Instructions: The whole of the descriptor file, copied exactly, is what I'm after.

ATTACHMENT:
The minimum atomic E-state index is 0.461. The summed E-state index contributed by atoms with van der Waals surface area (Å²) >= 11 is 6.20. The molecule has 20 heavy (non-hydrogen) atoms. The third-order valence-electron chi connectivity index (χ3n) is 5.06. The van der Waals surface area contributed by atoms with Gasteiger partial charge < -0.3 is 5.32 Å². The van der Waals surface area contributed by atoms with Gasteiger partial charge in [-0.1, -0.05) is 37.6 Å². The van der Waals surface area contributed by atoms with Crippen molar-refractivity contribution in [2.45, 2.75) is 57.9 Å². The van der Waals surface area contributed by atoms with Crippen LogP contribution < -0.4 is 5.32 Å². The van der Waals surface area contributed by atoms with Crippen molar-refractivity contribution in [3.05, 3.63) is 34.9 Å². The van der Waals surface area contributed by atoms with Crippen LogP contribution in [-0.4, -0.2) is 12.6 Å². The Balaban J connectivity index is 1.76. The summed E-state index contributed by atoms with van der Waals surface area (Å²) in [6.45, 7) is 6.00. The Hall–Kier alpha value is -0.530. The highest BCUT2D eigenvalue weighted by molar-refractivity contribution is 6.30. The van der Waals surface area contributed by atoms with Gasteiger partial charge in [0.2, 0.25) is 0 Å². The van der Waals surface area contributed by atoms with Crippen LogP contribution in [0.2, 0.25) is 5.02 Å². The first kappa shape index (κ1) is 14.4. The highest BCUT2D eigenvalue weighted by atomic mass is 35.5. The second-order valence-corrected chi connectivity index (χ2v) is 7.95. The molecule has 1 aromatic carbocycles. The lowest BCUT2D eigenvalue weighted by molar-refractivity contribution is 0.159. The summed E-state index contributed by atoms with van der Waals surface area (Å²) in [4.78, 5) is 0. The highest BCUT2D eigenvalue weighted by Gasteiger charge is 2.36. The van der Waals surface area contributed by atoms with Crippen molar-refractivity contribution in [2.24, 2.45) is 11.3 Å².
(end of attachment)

The minimum atomic E-state index is 0.461. The summed E-state index contributed by atoms with van der Waals surface area (Å²) >= 11 is 6.20. The molecule has 20 heavy (non-hydrogen) atoms. The third-order valence-electron chi connectivity index (χ3n) is 5.06. The van der Waals surface area contributed by atoms with Gasteiger partial charge < -0.3 is 5.32 Å². The van der Waals surface area contributed by atoms with Gasteiger partial charge in [-0.1, -0.05) is 37.6 Å². The van der Waals surface area contributed by atoms with Crippen molar-refractivity contribution in [2.45, 2.75) is 57.9 Å². The van der Waals surface area contributed by atoms with Crippen LogP contribution < -0.4 is 5.32 Å². The van der Waals surface area contributed by atoms with Crippen molar-refractivity contribution in [3.05, 3.63) is 34.9 Å². The van der Waals surface area contributed by atoms with Crippen LogP contribution in [-0.4, -0.2) is 12.6 Å². The Balaban J connectivity index is 1.76. The summed E-state index contributed by atoms with van der Waals surface area (Å²) in [6.45, 7) is 6.00. The Hall–Kier alpha value is -0.530. The highest BCUT2D eigenvalue weighted by molar-refractivity contribution is 6.30. The van der Waals surface area contributed by atoms with Gasteiger partial charge in [0.2, 0.25) is 0 Å². The van der Waals surface area contributed by atoms with Crippen LogP contribution in [0.2, 0.25) is 5.02 Å². The first kappa shape index (κ1) is 14.4. The highest BCUT2D eigenvalue weighted by atomic mass is 35.5. The second-order valence-corrected chi connectivity index (χ2v) is 7.95. The molecule has 1 aromatic carbocycles. The lowest BCUT2D eigenvalue weighted by molar-refractivity contribution is 0.159. The summed E-state index contributed by atoms with van der Waals surface area (Å²) in [4.78, 5) is 0. The highest BCUT2D eigenvalue weighted by Gasteiger charge is 2.36. The van der Waals surface area contributed by atoms with Crippen molar-refractivity contribution in [2.24, 2.45) is 11.3 Å².